It says something special about Wilco frontman Jeff Tweedy that after 30 years as one of America’s most gifted, introspective songwriters, he’s only just gotten around to releasing an album under his own name. But rather than presenting a collection of new songs, Together At Last sees Tweedy recording solo acoustic versions of older songs from different corners of his career, reminding us just how far he’s travelled since his early days of cowpunk revelry. His expansive songbook is a compendium of the American identity equal parts Walt Whitman and Richard Brautigan, so we’ve followed Tweedy’s lead and crafted our own collection of Wilco (and side project) favorites. Here is our definitive list of the 30 greatest Jeff Tweedy songs.
30. Uncle Tupelo – “New Madrid” (1993)
Written and recorded for what would end up being Uncle Tupelo’s final outing before splitting, the sweet, rootsy “New Madrid” has such a pleasant cadence to it that you’d never know Jeff Tweedy was singing about a supposed earthquake predicted to hit the Midwest in December of 1990. Tweedy would go on to sharpen his songwriting voice even further over the years, but it’s nice to imagine a world where all of Uncle Tupelo sounded this relaxed and conflict-free.
29. Tweedy – “Low Key” (2014)
Perhaps the ultimate embodiment of his “dad rock” status, the joyful Sukierae saw Tweedy recording an entire double-album’s worth of songs with his oldest son Spencer, and the results are as easygoing and silly as one might expect. The mellow, straightforward “Low Key” finds a common link between the father/son duo, with Jeff humming about the simple truths of living on the introverted side of life.
28. Wilco – “Kingpin” (1996)
For a band whose songs come with fairly concrete beginnings, middles, and ends, Wilco have some serious cred in the jam-band circuit. “Kingpin” is Tweedy’s earliest gesture toward crafting a looser, anything-goes type of ensemble, its mouth-harp funk and stop-start twang lurching along until it finally reaches that glorious, Skynyrd-worthy climax.
27. Wilco – “Art of Almost” (2011)
If there were any suspicions that Tweedy’s music was growing softer with age, The Whole Love completely dashed that notion with its cosmic opening salvo “Art of Almost.” Over the course of seven minutes, Wilco cruise through an amorphous ocean of synthetic strings, Krautrock bass lines, and neo-R&B singing from Tweedy until the whole thing explodes with an absolutely volcanic solo from Nels Cline. If this is what a band’s latter-day material can sound like, maybe youth is overrated.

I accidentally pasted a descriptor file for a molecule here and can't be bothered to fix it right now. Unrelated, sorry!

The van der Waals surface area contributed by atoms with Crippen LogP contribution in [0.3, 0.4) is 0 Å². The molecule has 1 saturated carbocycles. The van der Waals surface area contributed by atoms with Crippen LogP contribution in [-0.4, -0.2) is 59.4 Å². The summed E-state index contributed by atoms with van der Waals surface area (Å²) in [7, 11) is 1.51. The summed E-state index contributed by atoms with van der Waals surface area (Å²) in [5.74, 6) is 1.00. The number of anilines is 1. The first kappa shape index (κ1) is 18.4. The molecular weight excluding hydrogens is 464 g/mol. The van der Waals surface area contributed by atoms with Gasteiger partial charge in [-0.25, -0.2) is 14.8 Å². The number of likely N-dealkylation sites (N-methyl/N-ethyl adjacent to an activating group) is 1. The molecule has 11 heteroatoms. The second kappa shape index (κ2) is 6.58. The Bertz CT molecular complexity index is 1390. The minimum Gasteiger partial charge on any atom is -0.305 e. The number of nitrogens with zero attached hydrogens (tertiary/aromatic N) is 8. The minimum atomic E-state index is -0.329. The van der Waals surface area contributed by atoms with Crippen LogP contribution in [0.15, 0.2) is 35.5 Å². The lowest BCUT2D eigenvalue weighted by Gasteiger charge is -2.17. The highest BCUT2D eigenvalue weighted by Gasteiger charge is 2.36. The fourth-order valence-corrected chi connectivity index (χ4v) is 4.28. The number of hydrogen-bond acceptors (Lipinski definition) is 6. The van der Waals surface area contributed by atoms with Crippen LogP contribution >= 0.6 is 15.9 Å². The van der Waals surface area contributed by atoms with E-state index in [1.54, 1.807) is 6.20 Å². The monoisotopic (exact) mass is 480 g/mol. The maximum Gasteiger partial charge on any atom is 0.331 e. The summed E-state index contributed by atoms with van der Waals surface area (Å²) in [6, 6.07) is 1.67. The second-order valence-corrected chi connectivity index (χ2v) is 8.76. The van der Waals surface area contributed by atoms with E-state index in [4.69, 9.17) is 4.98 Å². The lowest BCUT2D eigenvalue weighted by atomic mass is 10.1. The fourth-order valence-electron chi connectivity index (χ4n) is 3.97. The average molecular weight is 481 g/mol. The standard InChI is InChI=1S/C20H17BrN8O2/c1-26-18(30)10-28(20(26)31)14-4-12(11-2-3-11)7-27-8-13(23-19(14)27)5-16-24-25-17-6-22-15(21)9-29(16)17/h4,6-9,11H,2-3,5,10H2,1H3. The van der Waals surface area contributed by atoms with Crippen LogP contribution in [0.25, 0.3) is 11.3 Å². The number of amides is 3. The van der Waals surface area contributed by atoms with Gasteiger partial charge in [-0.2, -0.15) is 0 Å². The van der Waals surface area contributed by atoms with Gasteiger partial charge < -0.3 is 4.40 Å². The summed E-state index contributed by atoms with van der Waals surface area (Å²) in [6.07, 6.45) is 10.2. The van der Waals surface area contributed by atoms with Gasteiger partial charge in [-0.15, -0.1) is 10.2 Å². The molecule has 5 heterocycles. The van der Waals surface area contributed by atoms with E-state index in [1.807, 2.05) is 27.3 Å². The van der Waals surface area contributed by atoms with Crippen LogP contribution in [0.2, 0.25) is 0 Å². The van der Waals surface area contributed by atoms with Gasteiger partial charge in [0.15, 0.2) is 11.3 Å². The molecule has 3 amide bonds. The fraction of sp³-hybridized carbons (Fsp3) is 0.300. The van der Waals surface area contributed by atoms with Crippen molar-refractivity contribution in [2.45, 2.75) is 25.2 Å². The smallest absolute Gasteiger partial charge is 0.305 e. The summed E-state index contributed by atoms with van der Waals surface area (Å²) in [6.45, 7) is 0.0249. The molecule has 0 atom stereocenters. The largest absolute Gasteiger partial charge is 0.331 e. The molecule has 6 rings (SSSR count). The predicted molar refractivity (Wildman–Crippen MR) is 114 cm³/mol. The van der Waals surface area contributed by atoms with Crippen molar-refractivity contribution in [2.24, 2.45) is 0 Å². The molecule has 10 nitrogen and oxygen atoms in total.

26. Wilco – “Less Than You Think” (2004)
One of the greatest tricks Jeff Tweedy ever pulled was burying one of his most beautiful songs beneath 12 minutes of static. “Less Than You Think” follows a delicate, ascendant chord progression as Tweedy wrestles with questions of God and identity, muttering unmistakable lines like “As your spine starts to shine/You shiver at your soul.” The band liked the song so much that they brought it back as the opening number of their live set a few years ago (minus the wall of noise).
25. Billy Bragg & Wilco – “Remember the Mountain Bed” (2000)
Wilco’s Mermaid Avenue sessions with Billy Bragg yielded some of Tweedy’s most enduring songs to date, but few perfected the project’s goals as enchantingly as this one. Set to lyrics from unfinished songs by Woody Guthrie, Bragg & Wilco sought to bring these unheard folk masterpieces to life, and Tweedy’s pensive arrangement for “Remember the Mountain Bed” sits perfectly with Guthrie’s unravelling paean to Mother Nature.
24. Loose Fur – “The Ruling Class” (2006)
Tweedy’s partnership with Jim O’Rourke and Glenn Kotche has yielded some of Wilco’s most profound, challenging music, but the three of them are just as adept at churning out pristine, folk-tinged pop. “The Ruling Class” is a standout from their Loose Fur side project, and its countrypolitan swagger and cheeky lyrics about Christ resurfacing as a crack-smoking hippie embodies the ways in which Tweedy’s sense of country music has continued to evolve.
23. Wilco – “Either Way” (2007)
Like a soothing sunrise following the knotty, melancholic addiction stories of A Ghost Is Born, Sky Blue Sky’s introductory track opens up the latter-day period of Wilco’s career with a tender, humble sense of grace. Between Tweedy’s muted electric-guitar picking and Cline’s jazzy, fluttering leads, “Either Way” is the sound of one of alt-country’s true greats finally finding some hard-earned peace.
22. Billy Bragg & Wilco – “Someday, Some Morning, Sometime” (2000)
Closing out Wilco’s second Mermaid Avenue album with Billy Bragg, “Someday, Some Morning, Sometime” sees Tweedy tackling a sweet yet mysterious love poem from Woody Guthrie with one of his sparsest arrangements ever. All twinkling keys and lightly strummed acoustic guitar, it sounds like a folk ballad beamed from another dimension.
21. Wilco – “Passenger Side” (1995)
A psych-country nugget from Wilco’s golden early days, “Passenger Side” has earned its rightful place as a fan-favorite sing-along with its tongue-in-cheek lyrics about life on the road. Though Tweedy might be known for his obtuse, stream-of-consciousness wordplay, it doesn’t get much more direct and plainspoken than “You’re gonna make me spill my beer/If you don’t learn how to steer.”